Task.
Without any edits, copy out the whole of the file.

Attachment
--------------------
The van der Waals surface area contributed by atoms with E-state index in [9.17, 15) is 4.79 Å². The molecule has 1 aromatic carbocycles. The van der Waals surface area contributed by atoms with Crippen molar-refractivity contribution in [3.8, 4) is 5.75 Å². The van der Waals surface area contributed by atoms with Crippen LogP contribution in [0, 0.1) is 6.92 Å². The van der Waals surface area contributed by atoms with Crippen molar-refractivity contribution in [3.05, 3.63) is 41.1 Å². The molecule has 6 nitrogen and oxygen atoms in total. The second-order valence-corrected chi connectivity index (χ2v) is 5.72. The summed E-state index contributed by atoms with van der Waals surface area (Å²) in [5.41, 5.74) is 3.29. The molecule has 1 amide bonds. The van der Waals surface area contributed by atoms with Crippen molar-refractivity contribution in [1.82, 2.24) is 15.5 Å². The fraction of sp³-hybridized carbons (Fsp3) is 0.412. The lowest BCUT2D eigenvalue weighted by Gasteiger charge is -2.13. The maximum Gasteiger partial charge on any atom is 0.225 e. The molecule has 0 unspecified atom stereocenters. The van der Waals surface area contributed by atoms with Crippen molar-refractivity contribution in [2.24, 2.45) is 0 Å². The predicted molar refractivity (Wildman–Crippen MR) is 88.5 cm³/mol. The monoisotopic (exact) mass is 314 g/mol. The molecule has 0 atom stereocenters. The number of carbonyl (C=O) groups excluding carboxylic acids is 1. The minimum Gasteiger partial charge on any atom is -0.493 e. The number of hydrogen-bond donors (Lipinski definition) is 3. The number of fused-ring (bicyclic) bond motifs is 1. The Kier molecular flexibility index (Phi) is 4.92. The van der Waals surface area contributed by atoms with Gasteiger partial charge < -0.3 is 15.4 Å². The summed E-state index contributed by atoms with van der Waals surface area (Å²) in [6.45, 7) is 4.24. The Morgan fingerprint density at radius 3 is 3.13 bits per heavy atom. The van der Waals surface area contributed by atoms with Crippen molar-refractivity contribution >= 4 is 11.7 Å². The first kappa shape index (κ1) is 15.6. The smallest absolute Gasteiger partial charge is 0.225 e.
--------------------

The van der Waals surface area contributed by atoms with E-state index in [9.17, 15) is 4.79 Å². The molecule has 1 aromatic carbocycles. The van der Waals surface area contributed by atoms with Crippen molar-refractivity contribution in [3.8, 4) is 5.75 Å². The van der Waals surface area contributed by atoms with Crippen LogP contribution in [0, 0.1) is 6.92 Å². The van der Waals surface area contributed by atoms with Crippen molar-refractivity contribution in [3.05, 3.63) is 41.1 Å². The molecule has 6 nitrogen and oxygen atoms in total. The second-order valence-corrected chi connectivity index (χ2v) is 5.72. The summed E-state index contributed by atoms with van der Waals surface area (Å²) in [5.41, 5.74) is 3.29. The molecule has 1 amide bonds. The van der Waals surface area contributed by atoms with Crippen molar-refractivity contribution in [1.82, 2.24) is 15.5 Å². The fraction of sp³-hybridized carbons (Fsp3) is 0.412. The lowest BCUT2D eigenvalue weighted by Gasteiger charge is -2.13. The maximum Gasteiger partial charge on any atom is 0.225 e. The molecule has 0 unspecified atom stereocenters. The van der Waals surface area contributed by atoms with Crippen molar-refractivity contribution in [2.24, 2.45) is 0 Å². The predicted molar refractivity (Wildman–Crippen MR) is 88.5 cm³/mol. The monoisotopic (exact) mass is 314 g/mol. The molecule has 0 atom stereocenters. The number of carbonyl (C=O) groups excluding carboxylic acids is 1. The minimum Gasteiger partial charge on any atom is -0.493 e. The number of hydrogen-bond donors (Lipinski definition) is 3. The number of fused-ring (bicyclic) bond motifs is 1. The Kier molecular flexibility index (Phi) is 4.92. The van der Waals surface area contributed by atoms with Gasteiger partial charge < -0.3 is 15.4 Å². The summed E-state index contributed by atoms with van der Waals surface area (Å²) in [6.45, 7) is 4.24. The Morgan fingerprint density at radius 3 is 3.13 bits per heavy atom. The van der Waals surface area contributed by atoms with Crippen molar-refractivity contribution >= 4 is 11.7 Å². The first kappa shape index (κ1) is 15.6. The smallest absolute Gasteiger partial charge is 0.225 e.